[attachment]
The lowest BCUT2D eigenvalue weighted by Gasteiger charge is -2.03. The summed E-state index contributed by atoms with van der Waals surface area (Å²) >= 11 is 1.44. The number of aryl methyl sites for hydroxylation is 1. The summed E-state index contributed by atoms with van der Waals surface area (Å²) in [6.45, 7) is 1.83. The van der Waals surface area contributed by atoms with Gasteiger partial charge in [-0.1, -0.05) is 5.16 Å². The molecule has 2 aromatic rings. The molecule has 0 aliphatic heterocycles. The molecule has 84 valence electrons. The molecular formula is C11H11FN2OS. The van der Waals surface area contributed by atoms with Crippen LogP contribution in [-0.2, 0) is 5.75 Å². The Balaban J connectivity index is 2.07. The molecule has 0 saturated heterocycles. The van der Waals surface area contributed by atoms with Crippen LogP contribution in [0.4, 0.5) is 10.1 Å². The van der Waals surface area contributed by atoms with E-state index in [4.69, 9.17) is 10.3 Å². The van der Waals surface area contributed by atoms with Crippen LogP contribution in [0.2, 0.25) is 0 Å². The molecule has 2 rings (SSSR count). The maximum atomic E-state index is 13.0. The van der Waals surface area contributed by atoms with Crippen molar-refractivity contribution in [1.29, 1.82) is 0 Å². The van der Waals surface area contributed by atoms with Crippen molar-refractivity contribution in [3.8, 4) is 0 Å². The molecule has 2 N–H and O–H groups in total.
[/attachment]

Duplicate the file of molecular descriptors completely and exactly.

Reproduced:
The lowest BCUT2D eigenvalue weighted by Gasteiger charge is -2.03. The summed E-state index contributed by atoms with van der Waals surface area (Å²) >= 11 is 1.44. The number of aryl methyl sites for hydroxylation is 1. The summed E-state index contributed by atoms with van der Waals surface area (Å²) in [6.45, 7) is 1.83. The van der Waals surface area contributed by atoms with Gasteiger partial charge in [-0.1, -0.05) is 5.16 Å². The molecule has 2 aromatic rings. The molecule has 0 aliphatic heterocycles. The molecule has 84 valence electrons. The molecular formula is C11H11FN2OS. The van der Waals surface area contributed by atoms with Crippen LogP contribution in [-0.2, 0) is 5.75 Å². The Balaban J connectivity index is 2.07. The molecule has 0 saturated heterocycles. The van der Waals surface area contributed by atoms with Crippen LogP contribution in [0.4, 0.5) is 10.1 Å². The van der Waals surface area contributed by atoms with E-state index in [4.69, 9.17) is 10.3 Å². The van der Waals surface area contributed by atoms with Crippen LogP contribution in [0.2, 0.25) is 0 Å². The molecule has 2 rings (SSSR count). The maximum atomic E-state index is 13.0. The van der Waals surface area contributed by atoms with Crippen molar-refractivity contribution in [1.29, 1.82) is 0 Å². The van der Waals surface area contributed by atoms with Crippen molar-refractivity contribution in [3.8, 4) is 0 Å². The molecule has 2 N–H and O–H groups in total.